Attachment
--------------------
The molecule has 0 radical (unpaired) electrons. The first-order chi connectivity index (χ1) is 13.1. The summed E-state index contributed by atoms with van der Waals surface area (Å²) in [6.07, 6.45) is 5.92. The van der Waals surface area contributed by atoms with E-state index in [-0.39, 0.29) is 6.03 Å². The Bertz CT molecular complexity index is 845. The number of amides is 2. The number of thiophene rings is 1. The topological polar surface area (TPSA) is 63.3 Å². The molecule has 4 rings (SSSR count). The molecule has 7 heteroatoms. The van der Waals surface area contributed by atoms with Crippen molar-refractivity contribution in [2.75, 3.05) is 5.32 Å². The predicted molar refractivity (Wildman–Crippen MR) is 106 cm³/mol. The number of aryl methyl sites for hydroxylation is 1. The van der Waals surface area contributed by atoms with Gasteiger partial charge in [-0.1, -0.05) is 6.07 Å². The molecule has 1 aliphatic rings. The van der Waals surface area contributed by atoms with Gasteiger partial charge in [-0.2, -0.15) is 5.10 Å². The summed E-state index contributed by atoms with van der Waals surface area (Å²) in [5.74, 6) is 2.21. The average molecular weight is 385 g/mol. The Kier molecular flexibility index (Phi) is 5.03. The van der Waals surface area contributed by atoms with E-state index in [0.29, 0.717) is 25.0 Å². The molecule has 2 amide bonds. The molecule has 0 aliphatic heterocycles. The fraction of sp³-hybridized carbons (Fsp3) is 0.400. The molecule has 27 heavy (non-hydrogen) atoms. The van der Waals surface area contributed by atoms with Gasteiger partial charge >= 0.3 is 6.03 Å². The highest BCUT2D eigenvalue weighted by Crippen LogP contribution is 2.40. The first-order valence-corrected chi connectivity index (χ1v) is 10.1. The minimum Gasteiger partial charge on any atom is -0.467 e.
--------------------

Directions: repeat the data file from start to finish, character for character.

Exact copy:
The molecule has 0 radical (unpaired) electrons. The first-order chi connectivity index (χ1) is 13.1. The summed E-state index contributed by atoms with van der Waals surface area (Å²) in [6.07, 6.45) is 5.92. The van der Waals surface area contributed by atoms with E-state index in [-0.39, 0.29) is 6.03 Å². The Bertz CT molecular complexity index is 845. The number of amides is 2. The number of thiophene rings is 1. The topological polar surface area (TPSA) is 63.3 Å². The molecule has 4 rings (SSSR count). The molecule has 7 heteroatoms. The van der Waals surface area contributed by atoms with Crippen molar-refractivity contribution in [2.75, 3.05) is 5.32 Å². The predicted molar refractivity (Wildman–Crippen MR) is 106 cm³/mol. The number of aryl methyl sites for hydroxylation is 1. The van der Waals surface area contributed by atoms with Gasteiger partial charge in [-0.1, -0.05) is 6.07 Å². The molecule has 1 aliphatic rings. The van der Waals surface area contributed by atoms with Gasteiger partial charge in [-0.2, -0.15) is 5.10 Å². The summed E-state index contributed by atoms with van der Waals surface area (Å²) in [5.74, 6) is 2.21. The average molecular weight is 385 g/mol. The Kier molecular flexibility index (Phi) is 5.03. The van der Waals surface area contributed by atoms with E-state index in [0.29, 0.717) is 25.0 Å². The molecule has 2 amide bonds. The molecule has 0 aliphatic heterocycles. The fraction of sp³-hybridized carbons (Fsp3) is 0.400. The molecule has 27 heavy (non-hydrogen) atoms. The van der Waals surface area contributed by atoms with Gasteiger partial charge >= 0.3 is 6.03 Å². The highest BCUT2D eigenvalue weighted by Crippen LogP contribution is 2.40. The first-order valence-corrected chi connectivity index (χ1v) is 10.1. The minimum Gasteiger partial charge on any atom is -0.467 e.